feeling just thinking over the 50 years!
Perhaps grades improved and rose to another level. Because on this bench with the beauty of
nature all around, it was conducive to clear thinking.
Briefly here, let me tell you of the “Mystery of
the Unplowed Joint.”
The contractors were excited about our project and
wanted it right. Our intention was to
have it match the “Ad Building” (Moran Hall) with its molded joints. Our builder said, “Fellows, you won’t have
time. Cement must have a certain
consistency in order to be molded. This
is a Friday job. Your Sabbath is
coming. You won’t have time to wait on
the cement. Just plow the joints and it
will look fine considering the distance between the two structures.” We agreed.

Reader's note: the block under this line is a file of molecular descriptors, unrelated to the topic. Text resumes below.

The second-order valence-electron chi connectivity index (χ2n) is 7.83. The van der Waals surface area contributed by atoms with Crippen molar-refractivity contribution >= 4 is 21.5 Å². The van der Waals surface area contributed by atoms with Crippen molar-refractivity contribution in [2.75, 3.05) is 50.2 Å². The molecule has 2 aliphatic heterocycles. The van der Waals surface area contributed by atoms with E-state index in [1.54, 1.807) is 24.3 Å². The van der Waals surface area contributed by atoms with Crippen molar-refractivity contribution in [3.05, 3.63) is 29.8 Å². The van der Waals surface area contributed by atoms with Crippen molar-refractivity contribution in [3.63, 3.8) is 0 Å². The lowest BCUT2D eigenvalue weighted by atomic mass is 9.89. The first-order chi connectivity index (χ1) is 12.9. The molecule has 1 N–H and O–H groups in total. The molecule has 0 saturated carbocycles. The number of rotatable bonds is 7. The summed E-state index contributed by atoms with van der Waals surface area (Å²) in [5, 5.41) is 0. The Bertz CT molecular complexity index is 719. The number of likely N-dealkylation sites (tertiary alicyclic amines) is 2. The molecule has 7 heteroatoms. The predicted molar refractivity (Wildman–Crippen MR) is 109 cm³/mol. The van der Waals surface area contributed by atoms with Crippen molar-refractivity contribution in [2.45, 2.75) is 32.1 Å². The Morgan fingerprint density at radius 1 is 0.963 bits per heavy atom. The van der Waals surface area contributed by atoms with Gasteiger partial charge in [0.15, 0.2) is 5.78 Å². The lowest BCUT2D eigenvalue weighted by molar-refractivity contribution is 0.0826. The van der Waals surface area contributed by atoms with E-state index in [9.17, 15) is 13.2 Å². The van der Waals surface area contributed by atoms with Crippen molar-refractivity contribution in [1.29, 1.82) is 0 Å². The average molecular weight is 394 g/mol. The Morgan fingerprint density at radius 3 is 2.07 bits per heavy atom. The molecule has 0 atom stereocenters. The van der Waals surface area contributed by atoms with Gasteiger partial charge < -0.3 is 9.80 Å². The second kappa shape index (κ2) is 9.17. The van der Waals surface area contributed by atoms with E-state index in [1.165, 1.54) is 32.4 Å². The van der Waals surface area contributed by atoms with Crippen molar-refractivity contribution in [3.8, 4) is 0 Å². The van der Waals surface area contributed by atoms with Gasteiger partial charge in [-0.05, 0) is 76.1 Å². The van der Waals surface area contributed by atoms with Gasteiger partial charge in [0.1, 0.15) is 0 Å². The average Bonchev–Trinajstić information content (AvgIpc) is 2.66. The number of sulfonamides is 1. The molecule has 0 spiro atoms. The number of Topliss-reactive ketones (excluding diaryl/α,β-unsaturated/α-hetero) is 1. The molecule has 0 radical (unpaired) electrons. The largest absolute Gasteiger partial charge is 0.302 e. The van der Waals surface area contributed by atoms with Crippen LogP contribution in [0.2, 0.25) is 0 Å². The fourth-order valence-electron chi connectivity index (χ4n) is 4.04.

The work was done in a hurry. The masons worked like beavers. We helped with the labor. We discovered that the cement remained very
soft. The joints couldn’t be plowed
until it set up to a certain degree. We
started on the Cunningham Hall side. By
the time the masons blocked in the tower, we could begin plowing the joints. We
also began to watch the westerning sun.
Sabbath was coming fast! We
wondered if we could get the whole thing done.
Finally, the contractors were done. We paid them and they left, wishing us
success. We were advancing too fast on
green concrete” but we couldn’t wait: Sabbath was coming!
It began to be frustrating. What would we do? Some started to
rationalize: “Is this analogous to the ox in the mire?” “The Lord will
understand.” But wait a minute. We were young theologs who soon would be
preaching in small churches around the country expecting our people to be
faithful in all things. We would talk
about Joseph and Daniel and the Hebrew boys.
The sky was turning red. Long shadows were bending toward the east. Soon it would be time to prepare for